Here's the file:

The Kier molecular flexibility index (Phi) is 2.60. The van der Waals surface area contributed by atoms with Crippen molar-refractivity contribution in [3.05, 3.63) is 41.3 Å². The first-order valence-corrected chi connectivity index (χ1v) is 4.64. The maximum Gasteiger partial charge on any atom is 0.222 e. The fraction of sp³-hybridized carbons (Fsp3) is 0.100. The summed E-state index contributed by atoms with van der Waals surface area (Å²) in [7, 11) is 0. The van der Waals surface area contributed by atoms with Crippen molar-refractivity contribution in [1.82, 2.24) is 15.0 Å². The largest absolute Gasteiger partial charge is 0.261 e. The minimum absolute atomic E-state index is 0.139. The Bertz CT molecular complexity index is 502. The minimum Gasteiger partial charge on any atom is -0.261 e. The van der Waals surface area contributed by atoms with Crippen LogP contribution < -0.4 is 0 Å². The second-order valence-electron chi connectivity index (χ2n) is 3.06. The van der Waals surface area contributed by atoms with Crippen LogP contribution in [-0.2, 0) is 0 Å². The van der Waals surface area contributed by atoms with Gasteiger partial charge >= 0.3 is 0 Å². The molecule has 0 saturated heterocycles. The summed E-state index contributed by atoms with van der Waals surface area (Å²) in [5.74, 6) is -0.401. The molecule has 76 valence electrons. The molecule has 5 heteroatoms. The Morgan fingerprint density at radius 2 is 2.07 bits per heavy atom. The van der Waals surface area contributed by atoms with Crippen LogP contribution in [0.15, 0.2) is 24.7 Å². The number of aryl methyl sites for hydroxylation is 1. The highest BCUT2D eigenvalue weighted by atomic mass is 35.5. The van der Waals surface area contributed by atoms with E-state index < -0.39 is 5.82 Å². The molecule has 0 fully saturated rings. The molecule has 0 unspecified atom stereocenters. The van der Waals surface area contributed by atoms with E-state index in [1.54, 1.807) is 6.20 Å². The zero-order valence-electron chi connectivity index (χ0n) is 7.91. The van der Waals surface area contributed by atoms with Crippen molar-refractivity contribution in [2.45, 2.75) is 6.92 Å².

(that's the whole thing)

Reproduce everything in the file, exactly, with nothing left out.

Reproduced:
The Kier molecular flexibility index (Phi) is 2.60. The van der Waals surface area contributed by atoms with Crippen molar-refractivity contribution in [3.05, 3.63) is 41.3 Å². The first-order valence-corrected chi connectivity index (χ1v) is 4.64. The maximum Gasteiger partial charge on any atom is 0.222 e. The fraction of sp³-hybridized carbons (Fsp3) is 0.100. The summed E-state index contributed by atoms with van der Waals surface area (Å²) in [7, 11) is 0. The van der Waals surface area contributed by atoms with Crippen molar-refractivity contribution in [1.82, 2.24) is 15.0 Å². The largest absolute Gasteiger partial charge is 0.261 e. The minimum absolute atomic E-state index is 0.139. The Bertz CT molecular complexity index is 502. The minimum Gasteiger partial charge on any atom is -0.261 e. The van der Waals surface area contributed by atoms with Crippen LogP contribution < -0.4 is 0 Å². The second-order valence-electron chi connectivity index (χ2n) is 3.06. The van der Waals surface area contributed by atoms with Crippen LogP contribution in [-0.2, 0) is 0 Å². The van der Waals surface area contributed by atoms with Gasteiger partial charge >= 0.3 is 0 Å². The molecule has 0 saturated heterocycles. The summed E-state index contributed by atoms with van der Waals surface area (Å²) in [5.74, 6) is -0.401. The molecule has 76 valence electrons. The molecule has 5 heteroatoms. The Morgan fingerprint density at radius 2 is 2.07 bits per heavy atom. The van der Waals surface area contributed by atoms with Crippen LogP contribution in [0.15, 0.2) is 24.7 Å². The number of aryl methyl sites for hydroxylation is 1. The highest BCUT2D eigenvalue weighted by atomic mass is 35.5. The van der Waals surface area contributed by atoms with E-state index < -0.39 is 5.82 Å². The molecule has 0 fully saturated rings. The molecule has 0 unspecified atom stereocenters. The van der Waals surface area contributed by atoms with E-state index in [1.54, 1.807) is 6.20 Å². The zero-order valence-electron chi connectivity index (χ0n) is 7.91. The van der Waals surface area contributed by atoms with Crippen molar-refractivity contribution in [2.45, 2.75) is 6.92 Å².